My Mind on Winter
August in the mountains and I can feel summer begin to ebb. At the prairie house, I‘d be staring down the barrel of at least two more months of way-too-hot-for-me weather, while nearly 4000 feet higher this morning’s temperature registered in the upper 40s. Already the days have cooled from what passes as scorching in late June and July—a burning, high altitude 85 degrees–and there are nights when I pull an extra comforter over the bed as we sleep with the French doors thrown wide. Last night, eating dinner on the deck, Greg and I noticed a few gold aspen leaves on a single tree and there’s been an increased urgency at the hummingbird feeders: both harbingers of what is to come. We are each a bit dreamy about the first snowfall, talking about waking up to soft down falling from the sky and the hopeful luxury of a morning in bed. Meanwhile, we spent our Sunday hauling a cord of split pine to add to the half cord of rounds we already have—our insurance policy against cold autumn days as we wait for oak delivery in December.
Although it goes without saying that we feel a bit frantic with the twin imperatives of settling in to our new home coupled with our before-winter laundry list of tasks—service the furnace, sweep the chimney, fix and stain the deck, make a space for Greg’s workshop beneath the carport, get plants in the ground—I am happy to be back where my days are ordered by weather, where I can rely on the season to take the lead instead of the force of my go-go-go personality. How lovely to give into a blessedly cool and rainy day with a book on the couch or spend the quiet of October snow by the fireplace. What bliss to forego the trip to town because it means an 80 minute round trip drive to do one more errand.
I need excuses to relax—and nature provides.
Already I’ve noticed a calmness come over my too often too sharp edges; although the days are indeed crowded with tasks, my mind isn’t registering on full tilt. Gone are the distractions of the prairie house, the feeling of being constantly stimulated by heat, by sound, by the proximity of people. There, the volume on my brain too often blared a discordant tune, distractions registering as anxiety-producing static. Interestingly, I believe I come by this condition by blood. My father used to say that loud music bothered him, asking my teenage brothers and me to turn the stereo down lower, lower. He blamed his sensitivity on working for so many years inside Cheyenne Mountain where the industrial hum of 1970s refrigerator-sized computers marked his days.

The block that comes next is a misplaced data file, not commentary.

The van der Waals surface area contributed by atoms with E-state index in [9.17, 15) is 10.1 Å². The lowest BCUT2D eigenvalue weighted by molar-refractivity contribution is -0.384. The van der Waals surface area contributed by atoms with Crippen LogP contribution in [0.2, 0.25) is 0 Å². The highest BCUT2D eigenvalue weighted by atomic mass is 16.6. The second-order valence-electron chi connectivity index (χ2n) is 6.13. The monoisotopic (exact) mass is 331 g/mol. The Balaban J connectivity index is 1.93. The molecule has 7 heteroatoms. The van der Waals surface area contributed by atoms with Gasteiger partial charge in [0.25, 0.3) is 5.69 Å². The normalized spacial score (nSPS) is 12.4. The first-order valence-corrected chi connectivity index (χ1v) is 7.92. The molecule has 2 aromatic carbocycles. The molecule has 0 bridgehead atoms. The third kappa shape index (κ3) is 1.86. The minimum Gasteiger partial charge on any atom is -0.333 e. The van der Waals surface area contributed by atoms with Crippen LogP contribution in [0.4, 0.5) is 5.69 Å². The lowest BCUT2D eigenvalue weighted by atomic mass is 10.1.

But I believe it’s biology. Like me, my father settled in the mountains. I don’t know the name for what I suspect is our shared brain chemistry is, all I know is that my head needs space and distance to help calm it down, I need the natural world to balance me out, something I had very little of in our house in a prairie town circled by highways.
This morning, after four years of holding my breath for comfort, for solace, my mind is on winter, and the prospect of dark, cave-like days on the mountain, along with the utter stillness of winter nights and the solace each provides. The feeling is like slowly eating cake with butter cream icing, like a good red wine, like waking from a deep sleep wrapped in another’s embrace: Let it come.